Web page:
If your GCV160 motor starts, runs for 4-5 minutes then stops, I will explain to you why it’s happening and what you can do to fix it!
I will delve into it in more detail in the article but here’s a quick TL;DR – It’s most likely that either your Gas Cap is Clogged or Your Carburetor is Dirty/Clogged. Clean/Replace both of them and your GCV160 should be good to go!
If you need a more detailed diagnosis and Solution, keep reading!
Honda GCV160 Gas Cap Clogged
Modern engines, including the GCV160, use a vented gas cap. This design allows air into the fuel tank to replace the volume of consumed gasoline, ensuring a balanced air pressure.
Over time, however, these vent holes can become clogged with debris or dirt, which prevents air from entering the tank. The result? A vacuum forms within the tank, restricting the flow of gasoline to the engine.
Diagnosis – If you suspect the gas cap might be the reason for your engine shut down, try running the mower with the cap slightly loosened. If it continues to run without interruption, you’ve likely found the problem.
Once you’ve confirmed the gas cap is your problem, you can either try to clean the vents with a sharp object such as a sharp screwdriver, or you can buy a replacement.
Auto Choke Mechanism
Now, if you’ve ruled out the gas cap, or if loosening it didn’t change the outcome, you need to have a basic understanding of how the auto choke functions in the Honda GCV160.
The auto choke system, or the wax choke assembly in some Honda models, is pretty interesting in the way they work!
As the engine warms up, the wax inside the assembly expands, pushing a pin which, in turn, opens the choke valve.
This mechanism ensures that the engine gets more fuel initially than Air and then the choke valve opens us automatically after a long enough run time.
Usually, it takes about 4-5 minutes for the vax to warm up, and it is no coincidence if the engine is shutting off after 4-5 minutes as well!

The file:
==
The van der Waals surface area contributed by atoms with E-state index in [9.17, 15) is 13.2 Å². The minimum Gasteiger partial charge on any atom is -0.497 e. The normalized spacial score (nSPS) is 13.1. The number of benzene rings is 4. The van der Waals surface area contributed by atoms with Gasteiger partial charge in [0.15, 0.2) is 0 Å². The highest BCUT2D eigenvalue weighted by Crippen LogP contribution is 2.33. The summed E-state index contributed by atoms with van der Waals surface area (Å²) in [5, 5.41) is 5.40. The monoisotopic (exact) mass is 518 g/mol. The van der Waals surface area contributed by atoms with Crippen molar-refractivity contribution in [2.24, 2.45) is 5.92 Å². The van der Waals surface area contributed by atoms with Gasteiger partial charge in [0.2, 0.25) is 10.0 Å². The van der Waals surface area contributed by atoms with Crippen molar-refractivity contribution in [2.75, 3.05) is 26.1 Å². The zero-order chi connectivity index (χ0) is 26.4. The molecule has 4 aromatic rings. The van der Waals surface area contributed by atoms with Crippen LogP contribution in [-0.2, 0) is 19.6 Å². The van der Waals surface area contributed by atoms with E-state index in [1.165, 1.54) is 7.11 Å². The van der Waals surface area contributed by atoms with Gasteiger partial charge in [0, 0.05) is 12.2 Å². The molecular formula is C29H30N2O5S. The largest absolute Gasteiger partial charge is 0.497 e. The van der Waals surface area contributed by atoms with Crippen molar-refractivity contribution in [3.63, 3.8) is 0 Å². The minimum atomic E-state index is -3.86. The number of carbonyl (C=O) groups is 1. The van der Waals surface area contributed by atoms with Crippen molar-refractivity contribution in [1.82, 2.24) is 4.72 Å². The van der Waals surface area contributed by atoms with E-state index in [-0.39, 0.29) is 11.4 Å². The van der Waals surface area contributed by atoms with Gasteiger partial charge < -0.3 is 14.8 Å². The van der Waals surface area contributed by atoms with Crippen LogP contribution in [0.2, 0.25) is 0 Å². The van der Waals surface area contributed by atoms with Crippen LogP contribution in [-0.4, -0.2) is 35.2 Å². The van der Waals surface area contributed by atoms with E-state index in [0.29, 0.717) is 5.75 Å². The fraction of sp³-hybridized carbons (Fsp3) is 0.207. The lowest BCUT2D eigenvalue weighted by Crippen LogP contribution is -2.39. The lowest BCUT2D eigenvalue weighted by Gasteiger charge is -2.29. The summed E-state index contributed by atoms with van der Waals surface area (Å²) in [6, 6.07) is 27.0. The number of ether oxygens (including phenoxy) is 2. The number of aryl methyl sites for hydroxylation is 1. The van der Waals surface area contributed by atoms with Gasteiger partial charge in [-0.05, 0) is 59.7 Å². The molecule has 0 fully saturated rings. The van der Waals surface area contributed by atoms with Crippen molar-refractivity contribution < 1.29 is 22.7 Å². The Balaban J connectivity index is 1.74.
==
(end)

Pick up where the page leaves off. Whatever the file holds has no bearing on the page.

But you would be wrong to assume that if your engine is dying out the choke must be damaged! Instead, you’re rather in the situation of your GCV 160 running only on choke! Because as soon as the choke goes out, your engine goes off.
But in case your choke doesn’t transition smoothly from its cold to warm state, the choke will remain in its cold state (closed) longer than it should, it could cause the engine to receive too rich a fuel mixture, which is also not good for the engine.
How to Check: With the air cleaner removed, start the engine and observe the choke’s operation. If, after warming up, the choke doesn’t open or does so unevenly, you may be on to something.
Carburetor Needs Cleaning
As I pointed out earlier, if your auto choke is performing as it should, and the engine shuts off as soon as the choke valve opens, then your carburetor needs to be cleaned!
Basically, what’s happening is that the carburetor is not able to intake the appropriate amount of fuel for the increased air coming in once the choke valve opens up!
This happens because the main jet is often filled with dirt. The process of cleaning the carb is pretty simple. Here you can find a video on how to do that –
In conclusion, while a Honda GCV160 engine is known for its durability, like all machines, it can have its off days. Whether it’s a clogged gas cap, a malfunctioning auto choke, or a dirt-filled carburetor, understanding the symptoms and causes will empower you to get your mower back to its grass-cutting glory.
And always remember, regular maintenance goes a long way in preventing these common issues. Mow happy!